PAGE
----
Thick-walled cylinder collapse strength
The so-called TWC-test (Thick-Walled Cylinder test) is carried out in a pressure vessel under hydrostatic loading.
The plug used for this test has a particular geometry: As usual in compressive strength testing, plugs are applied with a length to diameter ratio of 2:1. In addition to this, however, a central hole of 1/3 of the plug’s diameter is drilled and a thick wall cylinder remains. The most common diameter for TWC-tests is 1.5" with a central hole of 0.5".
The sample is placed into a sleeve to avoid the intrusion of the confining pressure fluid into the sample. The inner hole remains atmospheric and the confining pressure is increased hydrostatically. At some point, the sample cannot withstand the pressure and fails, usually starting with failure of the central drill hole wall. The failure will be visible as a pressure drop and the failure stress point is recorded. Moreover, the confining pressure over time and the volume of pressure medium over time will be reported.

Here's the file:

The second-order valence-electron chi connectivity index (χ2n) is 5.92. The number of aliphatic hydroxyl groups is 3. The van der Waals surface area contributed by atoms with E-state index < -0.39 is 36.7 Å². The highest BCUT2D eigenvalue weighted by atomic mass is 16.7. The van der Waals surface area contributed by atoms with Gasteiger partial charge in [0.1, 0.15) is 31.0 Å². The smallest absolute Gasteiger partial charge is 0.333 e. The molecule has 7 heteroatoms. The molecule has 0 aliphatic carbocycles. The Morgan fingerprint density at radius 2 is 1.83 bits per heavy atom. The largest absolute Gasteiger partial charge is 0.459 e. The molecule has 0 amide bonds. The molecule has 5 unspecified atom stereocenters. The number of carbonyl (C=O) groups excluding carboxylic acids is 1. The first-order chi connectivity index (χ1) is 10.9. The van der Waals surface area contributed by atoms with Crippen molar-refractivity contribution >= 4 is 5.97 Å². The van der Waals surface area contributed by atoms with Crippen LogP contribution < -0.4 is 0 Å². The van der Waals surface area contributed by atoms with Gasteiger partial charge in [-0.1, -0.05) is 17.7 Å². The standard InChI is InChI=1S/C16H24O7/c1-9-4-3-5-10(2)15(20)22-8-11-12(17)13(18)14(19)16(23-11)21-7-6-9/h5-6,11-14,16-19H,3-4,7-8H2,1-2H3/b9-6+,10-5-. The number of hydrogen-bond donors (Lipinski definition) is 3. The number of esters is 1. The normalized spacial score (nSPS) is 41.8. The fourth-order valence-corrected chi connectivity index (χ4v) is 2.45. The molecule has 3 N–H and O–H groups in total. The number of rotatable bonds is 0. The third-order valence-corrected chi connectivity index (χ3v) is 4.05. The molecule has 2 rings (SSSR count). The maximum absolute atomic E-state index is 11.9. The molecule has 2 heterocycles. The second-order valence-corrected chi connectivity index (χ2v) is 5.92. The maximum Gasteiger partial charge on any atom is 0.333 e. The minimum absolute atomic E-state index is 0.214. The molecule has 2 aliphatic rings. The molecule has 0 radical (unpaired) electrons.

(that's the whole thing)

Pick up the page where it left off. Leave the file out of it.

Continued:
Several (advanced) variations of the TWC test exist which can be used to (1) identify the pressure when sanding starts in the central hole, (2) do real 3D strength measurements and (3) measure the pressure necessary for fracturing hydraulically the cylinder wall from the central hole.
For (1) the central hole is rinsed to remove the loose sand from the inner wall of the cylinder to identify exactly the confining pressure at which collapse of the bore hole starts. For (2) besides the confining pressure an axial load and a fluid pressure inside the central hole are applied and varied to model several 3D stress stages. Those can be used to apply more sophisticated strength criteria than the Mohr-Coulomb criterion, e.g. the Drucker-Prager yield criterion. For (3) a fluid pressure is applied to the central hole higher than the confining pressure. This internal fluid pressure is increased until the cylinder cracks and fails from the inside.